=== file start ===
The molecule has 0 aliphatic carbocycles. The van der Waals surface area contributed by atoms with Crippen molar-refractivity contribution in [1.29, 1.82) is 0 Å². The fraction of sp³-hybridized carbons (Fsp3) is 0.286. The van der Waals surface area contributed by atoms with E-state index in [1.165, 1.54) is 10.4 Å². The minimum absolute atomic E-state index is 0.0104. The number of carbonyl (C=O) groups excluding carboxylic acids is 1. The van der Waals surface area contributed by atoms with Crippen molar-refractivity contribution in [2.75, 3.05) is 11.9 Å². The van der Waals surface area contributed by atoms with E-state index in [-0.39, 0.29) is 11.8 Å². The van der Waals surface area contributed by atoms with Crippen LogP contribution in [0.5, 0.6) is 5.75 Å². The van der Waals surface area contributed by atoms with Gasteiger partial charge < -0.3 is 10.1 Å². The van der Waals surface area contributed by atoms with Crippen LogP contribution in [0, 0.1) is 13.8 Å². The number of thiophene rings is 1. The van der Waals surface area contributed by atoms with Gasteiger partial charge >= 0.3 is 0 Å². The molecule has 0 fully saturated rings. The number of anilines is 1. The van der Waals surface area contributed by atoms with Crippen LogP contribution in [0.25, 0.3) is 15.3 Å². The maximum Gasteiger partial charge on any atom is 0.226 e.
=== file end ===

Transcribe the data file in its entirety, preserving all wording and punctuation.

The molecule has 0 aliphatic carbocycles. The van der Waals surface area contributed by atoms with Crippen molar-refractivity contribution in [1.29, 1.82) is 0 Å². The fraction of sp³-hybridized carbons (Fsp3) is 0.286. The van der Waals surface area contributed by atoms with E-state index in [1.165, 1.54) is 10.4 Å². The minimum absolute atomic E-state index is 0.0104. The number of carbonyl (C=O) groups excluding carboxylic acids is 1. The van der Waals surface area contributed by atoms with Crippen molar-refractivity contribution in [2.75, 3.05) is 11.9 Å². The van der Waals surface area contributed by atoms with E-state index in [-0.39, 0.29) is 11.8 Å². The van der Waals surface area contributed by atoms with Crippen LogP contribution in [0.5, 0.6) is 5.75 Å². The van der Waals surface area contributed by atoms with Gasteiger partial charge < -0.3 is 10.1 Å². The van der Waals surface area contributed by atoms with Crippen LogP contribution in [0, 0.1) is 13.8 Å². The number of thiophene rings is 1. The van der Waals surface area contributed by atoms with Gasteiger partial charge >= 0.3 is 0 Å². The molecule has 0 fully saturated rings. The number of anilines is 1. The van der Waals surface area contributed by atoms with Crippen LogP contribution in [0.25, 0.3) is 15.3 Å². The maximum Gasteiger partial charge on any atom is 0.226 e.